BHP Group (NYSE: BBL) is the U.S.-traded version of BHP that’s primary listing is on the LSE. BHP’s Australia-listed shares also trade in the United States, and the two are fundamentally the same, but the LSE-variant pays its dividend in sterling so there are exchange rate differences with the Australia-listed shares. BHP produced 1.68 million metric tons of copper in the 2020 calendar year to rank as the world’s second-largest producer. The company is the joint owner of the world’s largest copper mine, the Escondida mine in Chile, with partners Rio Tinto and Japan’s JECO.
The BBL shares have risen by more than 38% over the past 12 months, and the stock trades at around $52.10, implying upside of 19% based on a median price target of $62. The majority of brokerages covering the stock (11 of 19) rate the shares at Hold, and six rate the stock a Buy or Strong Buy. The stock’s 52-week range is $37.88 to $68.05, and the company pays an annual dividend of $6.02, for a yield of 11.79%.
U.K.-based Rio Tinto Group (NYSE: RIO) has copper mines in Mongolia and Utah, along with a new prospect in Western Australia. The company produced about 528,000 metric tons of copper last year, not enough to qualify for the top five. Rio Tinto has guided 2021 copper production in a range of 500,000 to 550,000 metric tons.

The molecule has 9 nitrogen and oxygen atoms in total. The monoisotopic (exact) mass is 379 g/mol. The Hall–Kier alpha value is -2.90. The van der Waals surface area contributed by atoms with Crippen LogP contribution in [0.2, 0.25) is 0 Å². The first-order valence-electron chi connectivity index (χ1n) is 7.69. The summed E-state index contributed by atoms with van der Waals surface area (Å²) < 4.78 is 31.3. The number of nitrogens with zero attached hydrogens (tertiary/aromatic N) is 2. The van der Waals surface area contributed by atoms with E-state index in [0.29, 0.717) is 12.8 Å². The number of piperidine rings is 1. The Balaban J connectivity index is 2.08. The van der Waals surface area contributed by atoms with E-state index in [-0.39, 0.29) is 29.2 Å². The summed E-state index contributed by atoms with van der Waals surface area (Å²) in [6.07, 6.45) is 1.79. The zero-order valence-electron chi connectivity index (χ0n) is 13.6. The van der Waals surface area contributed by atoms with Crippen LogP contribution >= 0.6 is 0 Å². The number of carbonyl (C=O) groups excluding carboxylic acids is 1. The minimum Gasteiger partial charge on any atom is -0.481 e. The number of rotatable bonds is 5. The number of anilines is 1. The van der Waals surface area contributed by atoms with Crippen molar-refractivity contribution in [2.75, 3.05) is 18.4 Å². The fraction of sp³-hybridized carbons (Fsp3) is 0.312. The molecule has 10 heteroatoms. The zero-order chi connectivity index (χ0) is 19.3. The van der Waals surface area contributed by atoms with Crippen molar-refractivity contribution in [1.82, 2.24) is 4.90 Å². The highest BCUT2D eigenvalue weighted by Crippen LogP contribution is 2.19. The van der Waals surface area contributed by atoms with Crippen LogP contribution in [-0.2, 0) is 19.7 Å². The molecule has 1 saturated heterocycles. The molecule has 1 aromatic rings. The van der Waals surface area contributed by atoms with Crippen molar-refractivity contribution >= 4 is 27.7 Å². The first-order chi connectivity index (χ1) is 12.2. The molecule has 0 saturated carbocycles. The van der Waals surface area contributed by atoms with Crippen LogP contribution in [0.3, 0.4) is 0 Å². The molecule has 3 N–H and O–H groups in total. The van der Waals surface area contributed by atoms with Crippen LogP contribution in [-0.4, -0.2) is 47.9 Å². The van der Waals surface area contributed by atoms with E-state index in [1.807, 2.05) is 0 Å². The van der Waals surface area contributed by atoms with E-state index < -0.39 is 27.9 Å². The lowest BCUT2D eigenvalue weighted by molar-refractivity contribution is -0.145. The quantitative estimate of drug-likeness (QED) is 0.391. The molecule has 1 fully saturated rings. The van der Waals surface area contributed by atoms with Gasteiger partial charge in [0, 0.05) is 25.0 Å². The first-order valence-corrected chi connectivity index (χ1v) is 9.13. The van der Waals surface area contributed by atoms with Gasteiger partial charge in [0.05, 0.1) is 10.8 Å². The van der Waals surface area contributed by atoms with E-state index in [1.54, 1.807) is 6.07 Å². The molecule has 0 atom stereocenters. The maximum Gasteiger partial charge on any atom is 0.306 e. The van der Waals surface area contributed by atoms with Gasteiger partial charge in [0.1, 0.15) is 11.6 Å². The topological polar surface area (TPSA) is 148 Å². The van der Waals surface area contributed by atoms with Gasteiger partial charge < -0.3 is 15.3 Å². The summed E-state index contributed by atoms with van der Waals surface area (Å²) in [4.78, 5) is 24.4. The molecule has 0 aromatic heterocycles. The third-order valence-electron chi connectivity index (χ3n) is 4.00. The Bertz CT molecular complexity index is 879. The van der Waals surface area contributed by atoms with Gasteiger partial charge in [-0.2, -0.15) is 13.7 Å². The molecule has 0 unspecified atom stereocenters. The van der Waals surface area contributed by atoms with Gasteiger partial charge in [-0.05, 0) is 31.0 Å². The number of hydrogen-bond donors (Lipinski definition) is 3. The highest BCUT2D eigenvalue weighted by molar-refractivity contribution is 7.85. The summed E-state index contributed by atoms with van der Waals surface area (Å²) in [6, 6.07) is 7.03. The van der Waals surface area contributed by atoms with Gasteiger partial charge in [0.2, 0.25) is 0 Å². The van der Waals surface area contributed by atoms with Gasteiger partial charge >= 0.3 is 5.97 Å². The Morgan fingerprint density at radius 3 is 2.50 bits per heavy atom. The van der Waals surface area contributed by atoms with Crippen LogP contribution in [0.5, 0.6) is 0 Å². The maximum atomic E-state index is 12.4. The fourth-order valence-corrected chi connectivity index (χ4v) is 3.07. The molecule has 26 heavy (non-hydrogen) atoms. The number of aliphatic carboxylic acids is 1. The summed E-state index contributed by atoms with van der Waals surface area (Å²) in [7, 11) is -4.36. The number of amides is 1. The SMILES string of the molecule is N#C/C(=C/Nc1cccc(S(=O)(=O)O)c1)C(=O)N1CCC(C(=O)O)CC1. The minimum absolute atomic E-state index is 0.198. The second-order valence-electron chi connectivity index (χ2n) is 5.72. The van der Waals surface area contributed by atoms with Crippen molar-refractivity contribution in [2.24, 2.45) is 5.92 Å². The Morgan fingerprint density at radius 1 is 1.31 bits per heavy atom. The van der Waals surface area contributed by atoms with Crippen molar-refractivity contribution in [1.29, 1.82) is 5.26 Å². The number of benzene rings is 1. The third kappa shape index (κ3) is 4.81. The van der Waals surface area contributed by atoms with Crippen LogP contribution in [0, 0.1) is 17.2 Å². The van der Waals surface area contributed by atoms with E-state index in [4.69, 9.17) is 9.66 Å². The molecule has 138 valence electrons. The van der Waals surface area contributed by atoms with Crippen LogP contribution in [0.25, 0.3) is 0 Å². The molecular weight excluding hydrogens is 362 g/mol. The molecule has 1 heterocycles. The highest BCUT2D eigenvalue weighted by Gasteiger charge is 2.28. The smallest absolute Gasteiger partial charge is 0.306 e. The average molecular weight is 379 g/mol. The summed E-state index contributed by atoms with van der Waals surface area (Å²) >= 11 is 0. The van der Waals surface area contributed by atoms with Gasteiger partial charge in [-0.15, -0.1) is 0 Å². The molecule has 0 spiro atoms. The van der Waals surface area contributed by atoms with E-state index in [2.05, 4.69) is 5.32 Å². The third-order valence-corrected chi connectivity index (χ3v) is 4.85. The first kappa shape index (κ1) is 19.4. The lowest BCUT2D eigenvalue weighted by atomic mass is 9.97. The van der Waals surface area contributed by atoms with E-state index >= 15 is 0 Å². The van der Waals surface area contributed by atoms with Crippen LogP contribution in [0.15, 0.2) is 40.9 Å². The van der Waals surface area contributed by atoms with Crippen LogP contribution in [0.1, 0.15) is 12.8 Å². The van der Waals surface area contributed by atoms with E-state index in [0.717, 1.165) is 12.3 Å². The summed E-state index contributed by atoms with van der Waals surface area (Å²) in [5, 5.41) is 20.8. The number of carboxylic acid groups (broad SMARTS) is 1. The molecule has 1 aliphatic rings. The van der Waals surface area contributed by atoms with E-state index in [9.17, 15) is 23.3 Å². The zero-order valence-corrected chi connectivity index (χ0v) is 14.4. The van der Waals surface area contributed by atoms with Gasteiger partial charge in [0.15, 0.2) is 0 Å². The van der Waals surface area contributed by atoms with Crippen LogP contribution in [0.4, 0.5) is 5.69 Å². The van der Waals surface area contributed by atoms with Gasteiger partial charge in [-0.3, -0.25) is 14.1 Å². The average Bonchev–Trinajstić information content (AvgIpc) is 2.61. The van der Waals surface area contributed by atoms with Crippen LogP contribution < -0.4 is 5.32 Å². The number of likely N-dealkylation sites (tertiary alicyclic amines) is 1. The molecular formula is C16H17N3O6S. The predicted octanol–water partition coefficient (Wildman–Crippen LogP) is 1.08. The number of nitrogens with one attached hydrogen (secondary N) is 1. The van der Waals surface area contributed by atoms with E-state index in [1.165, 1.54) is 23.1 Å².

Rio Tinto’s share price has increased by about 29% in the past year, and the stock trades at around $68.60, implying an upside of more than 14% based on a median price target of $78.50. Of 23 analysts covering the stock, 11 rate the shares as a Buy or Strong Buy, and nine more have a Hold rating on the stock. The 52-week range is $55.39 to $95.97, and Rio Tinto pays an annual dividend of $6.85, for a yield of 10.2%.
Brazil’s Vale S.A. (NYSE: VALE) produced about 360,000 metric tons of copper in 2020. Like Rio Tinto, the amount was not enough to rank even in the top 10 producers of copper. The company is a global leader in iron ore production, however, with an expected 2021 total of 315 million to 335 million metric tons. A July strike at the company’s Sudbury, Canada, mine and a recent fire at its Brazilian Salobo mine have hampered production, however.
Over the past 12 months, Vale’s share price has jumped by 62%, and the stock trades at around $14.50, implying nearly 50% to a median price target of $21.70. Of 22 analysts covering the stock, 16 rate the shares a Buy or Strong Buy, and five more have a Hold rating on the stock. The 52-week price range is $10.39 to $23.18. Vale’s annual dividend is $2.70, yielding a whopping 19.25%.
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